“I care about Israel, I just can’t remember why.” These are the words a senior European diplomat shared with me in a recent meeting. He was describing the evolution of his personal relationship with Israel, and the difficulty he faced in explaining its significance to his children. The words stuck with me, because I wondered how many share this sentiment. How many, in the midst of the screaming headlines about Iran, the negotiations with the Palestinians, and the challenges within Israeli society, ask themselves why it even matters.
The first response, perhaps, is to question the question itself. Why does Israel owe anyone an explanation of its significance? Israel is. It has all the rights and responsibilities of any other sovereign state, without needing to embody some greater meaning. Its citizens deserve peace and security like all others. Like so many modern states, its birth is the subject of historical controversy. And unlike other states, it is mired in ongoing conflict with enemies that threaten it physically and question its legitimacy at the same time. But why should any of that mean that Israel should need to justify its existence?
There is a place for this moral indignation. Israel’s right to exist should be unquestionable. But the need to respond to the question of “why care?” remains for several reasons. First, because we ask people, especially our soldiers, to sacrifice for the defense of this state. We owe them, if no one else, as compelling an explanation as possible as to why it is worth fighting for. Second, because we seek, and need, international legitimacy. Even as a matter of narrow self-interest, we want to strengthen appreciation and support for Israel so that we are better equipped to confront our adversaries and better able to build lasting alliances with present and future friends.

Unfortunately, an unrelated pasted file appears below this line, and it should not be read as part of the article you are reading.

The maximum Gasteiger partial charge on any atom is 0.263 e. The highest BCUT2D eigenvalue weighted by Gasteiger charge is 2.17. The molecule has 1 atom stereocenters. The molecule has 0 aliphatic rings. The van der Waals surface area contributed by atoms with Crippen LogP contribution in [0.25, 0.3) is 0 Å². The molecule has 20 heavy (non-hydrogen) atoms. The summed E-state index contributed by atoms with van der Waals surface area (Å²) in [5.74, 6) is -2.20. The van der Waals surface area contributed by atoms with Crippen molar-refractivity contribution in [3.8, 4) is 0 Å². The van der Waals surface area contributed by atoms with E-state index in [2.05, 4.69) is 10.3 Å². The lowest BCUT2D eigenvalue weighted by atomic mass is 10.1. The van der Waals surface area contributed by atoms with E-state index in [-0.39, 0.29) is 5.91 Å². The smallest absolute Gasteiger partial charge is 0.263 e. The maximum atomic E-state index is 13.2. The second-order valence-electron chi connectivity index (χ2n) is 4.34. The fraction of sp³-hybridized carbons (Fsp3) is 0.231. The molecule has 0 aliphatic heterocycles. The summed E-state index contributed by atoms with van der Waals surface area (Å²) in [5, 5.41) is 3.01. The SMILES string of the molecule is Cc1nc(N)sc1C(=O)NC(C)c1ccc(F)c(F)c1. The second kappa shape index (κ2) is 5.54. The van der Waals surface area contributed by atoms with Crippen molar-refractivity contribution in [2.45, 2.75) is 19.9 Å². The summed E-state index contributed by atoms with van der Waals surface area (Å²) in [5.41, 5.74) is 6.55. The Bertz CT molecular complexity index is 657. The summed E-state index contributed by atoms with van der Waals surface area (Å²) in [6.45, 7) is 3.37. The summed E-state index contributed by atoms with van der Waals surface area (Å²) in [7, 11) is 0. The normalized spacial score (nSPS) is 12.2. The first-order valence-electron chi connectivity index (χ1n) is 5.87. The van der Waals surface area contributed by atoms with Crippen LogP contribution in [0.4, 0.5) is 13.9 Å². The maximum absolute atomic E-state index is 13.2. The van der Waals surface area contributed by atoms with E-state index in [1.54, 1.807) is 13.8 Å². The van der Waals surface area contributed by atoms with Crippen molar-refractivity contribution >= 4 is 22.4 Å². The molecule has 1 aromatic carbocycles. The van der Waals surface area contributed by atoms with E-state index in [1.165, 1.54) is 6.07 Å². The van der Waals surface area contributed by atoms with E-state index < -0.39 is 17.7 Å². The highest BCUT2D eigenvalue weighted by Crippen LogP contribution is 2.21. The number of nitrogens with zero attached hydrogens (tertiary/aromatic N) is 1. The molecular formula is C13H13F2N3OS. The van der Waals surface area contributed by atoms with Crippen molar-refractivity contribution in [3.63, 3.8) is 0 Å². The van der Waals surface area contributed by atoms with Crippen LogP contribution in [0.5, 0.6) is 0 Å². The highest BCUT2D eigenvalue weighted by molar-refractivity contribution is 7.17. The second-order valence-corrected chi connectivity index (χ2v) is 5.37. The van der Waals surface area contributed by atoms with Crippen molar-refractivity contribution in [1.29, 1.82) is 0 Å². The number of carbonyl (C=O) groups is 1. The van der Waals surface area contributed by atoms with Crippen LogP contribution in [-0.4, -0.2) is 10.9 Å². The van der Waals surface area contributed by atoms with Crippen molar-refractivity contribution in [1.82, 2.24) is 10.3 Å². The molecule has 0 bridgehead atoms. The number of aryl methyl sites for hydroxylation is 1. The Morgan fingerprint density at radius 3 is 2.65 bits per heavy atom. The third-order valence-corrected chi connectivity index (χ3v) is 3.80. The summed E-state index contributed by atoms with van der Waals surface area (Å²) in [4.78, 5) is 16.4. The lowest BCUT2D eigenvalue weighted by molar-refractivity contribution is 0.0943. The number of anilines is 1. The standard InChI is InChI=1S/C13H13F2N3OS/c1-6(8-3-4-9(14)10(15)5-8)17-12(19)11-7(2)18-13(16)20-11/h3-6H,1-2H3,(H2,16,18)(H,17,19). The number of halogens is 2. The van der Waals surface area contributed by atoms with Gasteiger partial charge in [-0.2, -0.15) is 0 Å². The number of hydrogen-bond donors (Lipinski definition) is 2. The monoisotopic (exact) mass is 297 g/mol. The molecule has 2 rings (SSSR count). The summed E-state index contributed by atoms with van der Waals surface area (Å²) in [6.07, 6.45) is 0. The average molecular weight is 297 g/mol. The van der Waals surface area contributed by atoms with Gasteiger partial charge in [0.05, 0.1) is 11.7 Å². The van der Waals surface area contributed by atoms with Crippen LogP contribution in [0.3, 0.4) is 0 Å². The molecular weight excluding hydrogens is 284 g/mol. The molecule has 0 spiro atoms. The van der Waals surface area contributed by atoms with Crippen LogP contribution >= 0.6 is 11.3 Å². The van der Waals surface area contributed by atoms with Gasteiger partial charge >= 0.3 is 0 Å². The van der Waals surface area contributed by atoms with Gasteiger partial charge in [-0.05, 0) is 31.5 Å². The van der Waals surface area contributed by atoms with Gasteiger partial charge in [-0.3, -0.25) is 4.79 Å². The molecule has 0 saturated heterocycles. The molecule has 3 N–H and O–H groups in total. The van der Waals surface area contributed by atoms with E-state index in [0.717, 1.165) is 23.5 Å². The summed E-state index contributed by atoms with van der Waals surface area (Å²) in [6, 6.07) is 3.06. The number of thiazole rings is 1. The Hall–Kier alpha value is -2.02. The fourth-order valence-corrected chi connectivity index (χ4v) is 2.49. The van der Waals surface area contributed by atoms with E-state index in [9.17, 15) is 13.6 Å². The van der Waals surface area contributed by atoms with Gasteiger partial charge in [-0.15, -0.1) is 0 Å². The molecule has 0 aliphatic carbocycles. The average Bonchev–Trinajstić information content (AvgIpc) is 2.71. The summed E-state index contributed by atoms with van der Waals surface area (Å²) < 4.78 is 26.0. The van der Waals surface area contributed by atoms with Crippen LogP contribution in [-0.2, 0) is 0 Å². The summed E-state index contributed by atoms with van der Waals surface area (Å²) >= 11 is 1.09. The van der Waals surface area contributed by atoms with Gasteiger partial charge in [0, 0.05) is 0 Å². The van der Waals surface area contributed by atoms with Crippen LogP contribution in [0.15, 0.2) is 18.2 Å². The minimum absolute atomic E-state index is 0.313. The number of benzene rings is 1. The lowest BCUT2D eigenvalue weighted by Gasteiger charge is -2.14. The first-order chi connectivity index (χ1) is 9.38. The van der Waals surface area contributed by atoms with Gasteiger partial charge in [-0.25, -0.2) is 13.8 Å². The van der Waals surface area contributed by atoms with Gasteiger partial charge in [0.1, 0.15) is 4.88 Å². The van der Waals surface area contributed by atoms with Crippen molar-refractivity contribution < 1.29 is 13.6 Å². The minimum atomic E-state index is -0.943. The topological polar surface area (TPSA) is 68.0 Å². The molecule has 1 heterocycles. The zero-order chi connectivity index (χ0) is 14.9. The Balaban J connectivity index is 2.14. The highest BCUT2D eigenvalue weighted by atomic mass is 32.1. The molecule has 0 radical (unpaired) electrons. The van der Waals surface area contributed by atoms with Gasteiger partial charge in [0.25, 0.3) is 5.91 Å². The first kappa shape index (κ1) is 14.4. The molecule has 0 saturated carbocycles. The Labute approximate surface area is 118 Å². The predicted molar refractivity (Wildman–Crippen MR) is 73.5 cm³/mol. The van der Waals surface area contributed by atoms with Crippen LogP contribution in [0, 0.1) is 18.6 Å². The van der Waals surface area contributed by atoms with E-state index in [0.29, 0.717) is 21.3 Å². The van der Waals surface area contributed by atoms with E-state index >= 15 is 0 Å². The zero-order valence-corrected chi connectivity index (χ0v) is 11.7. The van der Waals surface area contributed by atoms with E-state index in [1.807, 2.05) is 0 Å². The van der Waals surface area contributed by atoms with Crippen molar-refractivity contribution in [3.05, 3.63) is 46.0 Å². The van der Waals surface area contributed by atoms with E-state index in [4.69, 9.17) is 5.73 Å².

But, above all, asking “why?” is important because we are the Jewish people. A people with a history such as ours knows that a nation’s greatness is measured by the power of its ideas, no less than the power of its economy or armed forces. An Israel that can capture the imagination, that can inspire, that can connect to people’s greatest aspirations is a country which thrives, rather than just survives. By contrast, an Israel that is not tied to some higher calling is an Israel which risks having a diminishing claim on people’s hearts and minds.
Some of the responses to the “why” question are familiar, and have accompanied us from the founding of the state. For many, Israel is the necessary answer to the torrid history of Jewish persecution, and the embodiment of the promise of “never again.” For others, Israel’s value lies in its role as an outpost of democracy in a turbulent and oppressive Middle East. For some, Israel is the realization of a divine promise and part of a divine plan. And for others still, Israel is an opportunity – finally – for Jewish self-determination and renewal in a sovereign space and ancient homeland that is our own.
Each of these responses remains important, and can be compelling to different audiences. To some extent, their resonance today can depend on an argument as to whether Israel is in fact living up to these aspirations, or on the worldview, or age, of the listener. Our task, however, is not just to remember “why.” It is not just to look backward to Israel’s founders to divine the original purpose of the state. It is to create the “why” ourselves. It is to imagine for ourselves, for our generation, the state we wish to have.
At a deep level, Israel’s mission can be seen as a fundamental test of the proposition that power and morality can coexist. Our history as a people has rendered us victims, time and again, of the abuse of power. And our tradition, which champions the idea that all human beings were created in the image of God, is in a profound way, a revolt against the excesses of human power. So often, we were the moral conscience of the societies in which we lived, and our treatment at their hands was the measure of their humanity. How incredible then, that this people now enjoys sovereign power, and faces the daily challenge – out of duty both to its past and its future – of wielding it justly in the face of excruciating dilemmas.
This, for me, is an enormously powerful contemporary response to the question of “why care?” But it too is not sufficient. The question is not asked in one way, and it cannot be answered in one way. Our ongoing effort to develop and articulate multiple responses to this question of Israel’s significance, which can inspire both Jews and non-Jews of diverse attitudes and backgrounds, should be one of our great national preoccupations. Not because we owe it to others, but because we owe it to ourselves. And because the greatness and vitality of our future will be shaped, in no small part by the depth, richness and sensitivity with which we answer it.